Review: Essential Doctor Strange Vol.3

Doctor Strange is the best character in superhero comics that no one has been able to figure out what to do with, and that unfortunate tradition continues in this volume.

There are a number of reasons the Strange has proven a difficult character to work with.  First of all magic based characters have always been a problem in superhero comics (for further proof see Dr. Fate, Captain Marvel, Zatanna, the Demon, etc…).  Their abilities are too ill-defined and they don’t mesh well with the science based universes they exist in.  To compound the issue in Strange’s case he’s a character that is linked so strongly to his original portrayal under Stan Lee and Steve Ditko that no one (with the possible exception of the recent Brian K Vaughan/Marcos Martin mini-series) has been willing to modernize him.  Which is a total disservice to the character considering that he’s thus been linked to 60’s psychadelia for 40 years.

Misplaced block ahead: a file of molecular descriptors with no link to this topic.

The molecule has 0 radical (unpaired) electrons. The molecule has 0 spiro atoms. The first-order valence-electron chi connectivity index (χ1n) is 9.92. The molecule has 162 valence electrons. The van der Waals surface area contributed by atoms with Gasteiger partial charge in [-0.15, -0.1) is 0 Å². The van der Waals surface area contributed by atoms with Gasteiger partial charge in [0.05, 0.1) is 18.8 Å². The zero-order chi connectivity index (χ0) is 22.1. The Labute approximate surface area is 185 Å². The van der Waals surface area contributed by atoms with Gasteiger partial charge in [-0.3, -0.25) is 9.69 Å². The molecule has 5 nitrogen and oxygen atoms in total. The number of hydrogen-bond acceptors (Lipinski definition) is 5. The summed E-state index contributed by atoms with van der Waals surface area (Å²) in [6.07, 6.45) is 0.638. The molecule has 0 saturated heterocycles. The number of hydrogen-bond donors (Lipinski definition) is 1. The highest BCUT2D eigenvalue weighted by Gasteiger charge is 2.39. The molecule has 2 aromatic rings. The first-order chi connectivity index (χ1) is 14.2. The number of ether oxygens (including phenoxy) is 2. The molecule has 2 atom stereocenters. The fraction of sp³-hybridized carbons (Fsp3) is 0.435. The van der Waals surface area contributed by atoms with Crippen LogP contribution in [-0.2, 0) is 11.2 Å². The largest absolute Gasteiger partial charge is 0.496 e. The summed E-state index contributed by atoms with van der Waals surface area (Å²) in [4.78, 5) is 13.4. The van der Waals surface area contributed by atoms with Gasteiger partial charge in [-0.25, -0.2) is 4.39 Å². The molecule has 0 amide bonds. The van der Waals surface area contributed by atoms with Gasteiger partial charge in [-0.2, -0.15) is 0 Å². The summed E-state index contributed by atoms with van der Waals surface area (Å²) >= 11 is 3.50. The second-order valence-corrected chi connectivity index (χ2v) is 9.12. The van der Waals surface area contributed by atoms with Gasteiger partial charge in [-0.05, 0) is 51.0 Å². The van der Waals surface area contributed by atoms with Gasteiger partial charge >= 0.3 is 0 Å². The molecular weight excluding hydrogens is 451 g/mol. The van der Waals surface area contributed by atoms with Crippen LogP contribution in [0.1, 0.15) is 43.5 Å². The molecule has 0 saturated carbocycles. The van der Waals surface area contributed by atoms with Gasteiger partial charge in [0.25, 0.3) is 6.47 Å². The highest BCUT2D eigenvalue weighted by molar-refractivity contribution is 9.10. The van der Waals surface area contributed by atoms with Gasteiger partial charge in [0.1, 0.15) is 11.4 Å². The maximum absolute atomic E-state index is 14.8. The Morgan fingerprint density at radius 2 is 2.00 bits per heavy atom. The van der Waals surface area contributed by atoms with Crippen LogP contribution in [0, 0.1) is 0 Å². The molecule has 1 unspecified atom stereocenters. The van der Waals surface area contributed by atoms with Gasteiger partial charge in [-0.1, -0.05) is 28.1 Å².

Which at last brings me to this volume that collects Strange’s late 70’s appearances.  The majority of this book is by Steve Englehart (who is a perfect match for writing the traditional Strange) and the normally great Gene Colan, who is a bit miscast here on art.  The Colan issues tend to take Strange away from the other-dimensional odysseys he usually goes on and instead pits him against foes like Dracula and Satan.  These are by far the weakest stories here.  On the other end of the spectrum you have adventures in which the Universe is destroyed, the history of America is examined, and Strange’s girlfriend Clea has an affair with Ben Franklin (yes really).

The book isn’t bad, but if you want a classic Doctor Strange book, stick with the Lee/Ditko issues.

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